41,000 EU nationals in Luton gain settled status - just weeks to go before Brexit 'cliff-edge' date

Around 41,000 EU nationals have been granted permission to continue living in Luton ahead of this month's application deadline, figures show.

Wednesday, 2nd June 2021, 2:44 pm
Updated Wednesday, 2nd June 2021, 7:42 pm

A research hub at York University warns that many people across the UK will miss the fast-approaching post-Brexit "cliff-edge" of June 30.

If EU nationals do not apply before that date, they risk becoming illegal migrants overnight.

Around 41,000 people successfully applied to the EU settlement scheme in Luton by the end of March, according to Home Office figures.

Around 41,000 EU nationals in Luton have gained settled status following Brexit

The figure is one of the highest in the eastern region, overtaking nearby Milton Keynes (32,810), Bedford (20,860) and St Albans (8,540).

EU citizens who have lived in the UK for at least five years and meet certain criteria, can receive settled status and remain indefinitely if they apply by June 30.

Those who have lived in the country for less time can obtain pre-settled status, and the chance to reapply for settled status once they have done so for five years.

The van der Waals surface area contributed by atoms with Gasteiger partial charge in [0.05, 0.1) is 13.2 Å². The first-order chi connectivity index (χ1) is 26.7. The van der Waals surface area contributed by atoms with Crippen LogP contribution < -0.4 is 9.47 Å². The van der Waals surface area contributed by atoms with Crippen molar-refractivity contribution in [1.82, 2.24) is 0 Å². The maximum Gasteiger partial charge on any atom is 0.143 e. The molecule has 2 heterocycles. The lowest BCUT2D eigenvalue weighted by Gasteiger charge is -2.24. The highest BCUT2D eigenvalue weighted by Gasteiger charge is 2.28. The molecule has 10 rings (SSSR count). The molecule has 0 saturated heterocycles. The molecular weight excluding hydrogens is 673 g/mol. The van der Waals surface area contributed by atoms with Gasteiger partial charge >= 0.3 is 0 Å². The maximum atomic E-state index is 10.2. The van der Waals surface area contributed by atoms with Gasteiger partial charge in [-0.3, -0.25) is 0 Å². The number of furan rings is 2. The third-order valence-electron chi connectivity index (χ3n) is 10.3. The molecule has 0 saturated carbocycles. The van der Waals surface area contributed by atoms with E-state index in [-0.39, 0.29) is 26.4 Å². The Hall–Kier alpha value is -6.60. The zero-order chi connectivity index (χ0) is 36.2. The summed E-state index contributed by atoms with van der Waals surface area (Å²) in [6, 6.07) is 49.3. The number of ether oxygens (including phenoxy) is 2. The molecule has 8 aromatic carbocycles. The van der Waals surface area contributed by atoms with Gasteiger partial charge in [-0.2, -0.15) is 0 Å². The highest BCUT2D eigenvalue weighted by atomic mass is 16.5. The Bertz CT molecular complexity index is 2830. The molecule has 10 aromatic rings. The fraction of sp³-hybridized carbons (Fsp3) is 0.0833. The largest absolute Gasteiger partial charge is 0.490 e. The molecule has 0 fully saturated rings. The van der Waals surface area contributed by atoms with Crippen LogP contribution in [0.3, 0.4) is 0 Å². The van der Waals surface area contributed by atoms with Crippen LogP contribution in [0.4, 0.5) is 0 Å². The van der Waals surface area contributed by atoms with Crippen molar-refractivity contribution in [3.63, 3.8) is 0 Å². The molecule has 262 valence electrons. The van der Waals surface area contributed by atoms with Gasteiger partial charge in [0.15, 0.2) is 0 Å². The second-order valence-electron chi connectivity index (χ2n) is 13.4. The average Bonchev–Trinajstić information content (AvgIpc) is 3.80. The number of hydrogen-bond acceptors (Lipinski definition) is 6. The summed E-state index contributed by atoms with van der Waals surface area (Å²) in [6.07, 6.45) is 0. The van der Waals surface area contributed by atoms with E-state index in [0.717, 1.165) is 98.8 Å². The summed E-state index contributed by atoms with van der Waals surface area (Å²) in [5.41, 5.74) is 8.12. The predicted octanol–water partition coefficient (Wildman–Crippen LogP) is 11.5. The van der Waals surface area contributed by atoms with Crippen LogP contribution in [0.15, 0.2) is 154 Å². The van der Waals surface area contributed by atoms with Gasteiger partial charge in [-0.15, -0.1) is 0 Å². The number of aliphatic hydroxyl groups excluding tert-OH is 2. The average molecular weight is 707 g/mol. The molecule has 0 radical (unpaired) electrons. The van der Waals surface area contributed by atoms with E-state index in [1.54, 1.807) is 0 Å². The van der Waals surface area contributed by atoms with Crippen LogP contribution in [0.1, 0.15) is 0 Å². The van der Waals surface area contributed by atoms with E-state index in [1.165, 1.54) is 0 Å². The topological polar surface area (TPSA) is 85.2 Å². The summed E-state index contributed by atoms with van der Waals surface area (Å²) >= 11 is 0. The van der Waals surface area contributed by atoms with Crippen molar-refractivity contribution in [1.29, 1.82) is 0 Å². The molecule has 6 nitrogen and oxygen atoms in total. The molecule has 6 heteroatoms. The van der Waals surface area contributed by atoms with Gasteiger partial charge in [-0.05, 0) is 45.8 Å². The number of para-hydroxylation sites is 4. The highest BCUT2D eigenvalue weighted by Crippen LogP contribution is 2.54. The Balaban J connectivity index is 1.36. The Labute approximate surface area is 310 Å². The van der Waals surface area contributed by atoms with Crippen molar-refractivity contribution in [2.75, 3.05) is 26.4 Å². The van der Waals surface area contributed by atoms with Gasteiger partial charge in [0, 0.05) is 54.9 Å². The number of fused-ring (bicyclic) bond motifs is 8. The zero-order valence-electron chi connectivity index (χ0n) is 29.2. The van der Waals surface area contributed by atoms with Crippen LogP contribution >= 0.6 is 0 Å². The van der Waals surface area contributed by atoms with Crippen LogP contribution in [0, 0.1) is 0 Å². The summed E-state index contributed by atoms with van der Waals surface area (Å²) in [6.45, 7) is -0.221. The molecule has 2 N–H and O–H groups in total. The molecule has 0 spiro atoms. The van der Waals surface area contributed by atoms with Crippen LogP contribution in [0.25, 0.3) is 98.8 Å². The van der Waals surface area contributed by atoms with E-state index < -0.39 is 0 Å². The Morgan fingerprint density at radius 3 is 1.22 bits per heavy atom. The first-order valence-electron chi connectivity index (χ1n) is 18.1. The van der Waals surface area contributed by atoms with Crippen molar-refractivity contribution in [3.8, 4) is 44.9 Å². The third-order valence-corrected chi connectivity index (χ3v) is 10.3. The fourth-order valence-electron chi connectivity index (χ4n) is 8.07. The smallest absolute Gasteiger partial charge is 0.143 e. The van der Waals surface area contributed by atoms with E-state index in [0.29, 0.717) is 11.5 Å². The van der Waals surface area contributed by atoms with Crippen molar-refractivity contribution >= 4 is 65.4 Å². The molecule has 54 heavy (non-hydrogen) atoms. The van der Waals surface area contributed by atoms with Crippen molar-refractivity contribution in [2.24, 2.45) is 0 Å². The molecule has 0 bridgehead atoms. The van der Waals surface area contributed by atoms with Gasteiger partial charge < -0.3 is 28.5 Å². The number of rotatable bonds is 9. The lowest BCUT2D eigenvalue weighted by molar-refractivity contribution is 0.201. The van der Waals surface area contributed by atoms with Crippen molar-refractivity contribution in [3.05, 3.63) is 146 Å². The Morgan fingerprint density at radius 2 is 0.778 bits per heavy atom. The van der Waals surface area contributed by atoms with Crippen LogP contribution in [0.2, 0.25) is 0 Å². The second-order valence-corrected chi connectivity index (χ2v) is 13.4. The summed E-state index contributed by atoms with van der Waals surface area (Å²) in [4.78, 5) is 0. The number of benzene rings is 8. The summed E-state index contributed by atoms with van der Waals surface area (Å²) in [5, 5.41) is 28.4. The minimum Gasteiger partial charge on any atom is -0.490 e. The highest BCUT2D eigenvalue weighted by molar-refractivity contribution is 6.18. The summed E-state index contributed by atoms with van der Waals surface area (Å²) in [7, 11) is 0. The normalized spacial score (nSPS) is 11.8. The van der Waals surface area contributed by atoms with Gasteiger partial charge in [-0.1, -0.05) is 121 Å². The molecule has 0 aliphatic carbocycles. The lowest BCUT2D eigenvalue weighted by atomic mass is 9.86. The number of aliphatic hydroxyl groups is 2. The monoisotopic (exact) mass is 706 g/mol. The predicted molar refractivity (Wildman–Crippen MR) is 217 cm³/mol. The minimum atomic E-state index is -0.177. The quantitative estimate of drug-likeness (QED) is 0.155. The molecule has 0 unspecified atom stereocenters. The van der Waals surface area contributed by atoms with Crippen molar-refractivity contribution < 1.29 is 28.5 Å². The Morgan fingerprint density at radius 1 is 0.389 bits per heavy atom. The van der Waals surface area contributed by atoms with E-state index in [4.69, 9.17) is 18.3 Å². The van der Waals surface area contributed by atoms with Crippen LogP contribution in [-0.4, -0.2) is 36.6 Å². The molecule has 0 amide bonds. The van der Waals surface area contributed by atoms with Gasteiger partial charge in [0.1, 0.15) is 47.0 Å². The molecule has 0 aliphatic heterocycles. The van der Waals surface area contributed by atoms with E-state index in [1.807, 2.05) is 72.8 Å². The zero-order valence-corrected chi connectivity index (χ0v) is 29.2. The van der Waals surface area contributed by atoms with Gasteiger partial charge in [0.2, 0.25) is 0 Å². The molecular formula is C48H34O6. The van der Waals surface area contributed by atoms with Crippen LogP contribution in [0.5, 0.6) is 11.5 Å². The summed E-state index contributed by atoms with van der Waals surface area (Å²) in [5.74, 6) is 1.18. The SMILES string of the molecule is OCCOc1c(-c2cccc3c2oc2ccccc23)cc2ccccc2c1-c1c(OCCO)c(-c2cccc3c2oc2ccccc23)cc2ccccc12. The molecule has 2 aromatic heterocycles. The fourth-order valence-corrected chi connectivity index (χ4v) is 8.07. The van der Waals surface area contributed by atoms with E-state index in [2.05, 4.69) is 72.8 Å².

In Luton, 20,050 applications had been granted settled status by March 31, and 20,960 pre-settled status.

The highest number of applications in Luton were submitted by people from Romania (13,220), followed by those from Poland (11,180) and Italy (4,740).

Some 1,880 applications were either refused, withdrawn or deemed invalid.

The EU Rights and Brexit Hub, a legal research facility at York University, say this month's hard deadline is not necessary, and represents an "imminent timebomb".

Professor Charlotte O'Brien said: "The universal rule of deadlines is that people will miss them.

"Those who miss the deadline will become, overnight, unauthorised or illegal migrants, subject to a hostile environment and possible removal.

"It means they will go from being lawful, in many cases long-term and economically contributing EU citizens, to people who cannot lawfully work, rent, or even drive a car."

She added that guidance for caseworkers dealing with late requests was not sufficiently clear and may trigger a "late application lottery".

Across the UK, 385,000 people applied to the EUSS between January and March – down from 855,000 in the three months to December, and 713,000 during the first three months of last year.